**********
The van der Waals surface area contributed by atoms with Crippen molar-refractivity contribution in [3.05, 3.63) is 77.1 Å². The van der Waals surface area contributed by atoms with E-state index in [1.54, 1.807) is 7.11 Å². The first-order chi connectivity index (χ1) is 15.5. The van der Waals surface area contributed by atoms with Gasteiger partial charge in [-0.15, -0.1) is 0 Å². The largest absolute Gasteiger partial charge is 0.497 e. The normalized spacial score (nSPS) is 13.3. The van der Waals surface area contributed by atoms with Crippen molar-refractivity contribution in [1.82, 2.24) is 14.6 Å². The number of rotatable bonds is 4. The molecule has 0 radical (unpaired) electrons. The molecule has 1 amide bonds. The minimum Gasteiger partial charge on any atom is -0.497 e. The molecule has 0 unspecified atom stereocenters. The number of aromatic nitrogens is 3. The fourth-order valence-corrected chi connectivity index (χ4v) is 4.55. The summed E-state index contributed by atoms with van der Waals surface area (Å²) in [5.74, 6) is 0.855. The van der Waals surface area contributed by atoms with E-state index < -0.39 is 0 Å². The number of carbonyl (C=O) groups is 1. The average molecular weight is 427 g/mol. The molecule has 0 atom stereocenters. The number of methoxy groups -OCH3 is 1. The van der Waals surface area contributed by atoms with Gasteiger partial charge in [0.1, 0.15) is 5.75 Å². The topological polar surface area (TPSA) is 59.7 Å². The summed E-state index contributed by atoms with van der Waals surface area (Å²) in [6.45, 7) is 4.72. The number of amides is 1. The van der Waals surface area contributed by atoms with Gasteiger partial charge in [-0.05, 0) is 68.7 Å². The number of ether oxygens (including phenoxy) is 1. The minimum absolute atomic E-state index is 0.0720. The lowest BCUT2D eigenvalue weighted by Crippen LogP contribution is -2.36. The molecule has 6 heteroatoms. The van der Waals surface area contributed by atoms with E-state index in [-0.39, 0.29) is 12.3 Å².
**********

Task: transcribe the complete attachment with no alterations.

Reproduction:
The van der Waals surface area contributed by atoms with Crippen molar-refractivity contribution in [3.05, 3.63) is 77.1 Å². The van der Waals surface area contributed by atoms with E-state index in [1.54, 1.807) is 7.11 Å². The first-order chi connectivity index (χ1) is 15.5. The van der Waals surface area contributed by atoms with Gasteiger partial charge in [-0.15, -0.1) is 0 Å². The largest absolute Gasteiger partial charge is 0.497 e. The normalized spacial score (nSPS) is 13.3. The van der Waals surface area contributed by atoms with Crippen molar-refractivity contribution in [1.82, 2.24) is 14.6 Å². The number of rotatable bonds is 4. The molecule has 0 radical (unpaired) electrons. The molecule has 1 amide bonds. The minimum Gasteiger partial charge on any atom is -0.497 e. The molecule has 0 unspecified atom stereocenters. The number of aromatic nitrogens is 3. The fourth-order valence-corrected chi connectivity index (χ4v) is 4.55. The summed E-state index contributed by atoms with van der Waals surface area (Å²) in [5.74, 6) is 0.855. The van der Waals surface area contributed by atoms with E-state index < -0.39 is 0 Å². The number of carbonyl (C=O) groups is 1. The average molecular weight is 427 g/mol. The molecule has 0 atom stereocenters. The number of methoxy groups -OCH3 is 1. The van der Waals surface area contributed by atoms with Gasteiger partial charge in [0.1, 0.15) is 5.75 Å². The topological polar surface area (TPSA) is 59.7 Å². The summed E-state index contributed by atoms with van der Waals surface area (Å²) in [6.45, 7) is 4.72. The number of amides is 1. The van der Waals surface area contributed by atoms with Gasteiger partial charge in [-0.05, 0) is 68.7 Å². The number of ether oxygens (including phenoxy) is 1. The minimum absolute atomic E-state index is 0.0720. The lowest BCUT2D eigenvalue weighted by Crippen LogP contribution is -2.36. The molecule has 6 heteroatoms. The van der Waals surface area contributed by atoms with E-state index in [-0.39, 0.29) is 12.3 Å².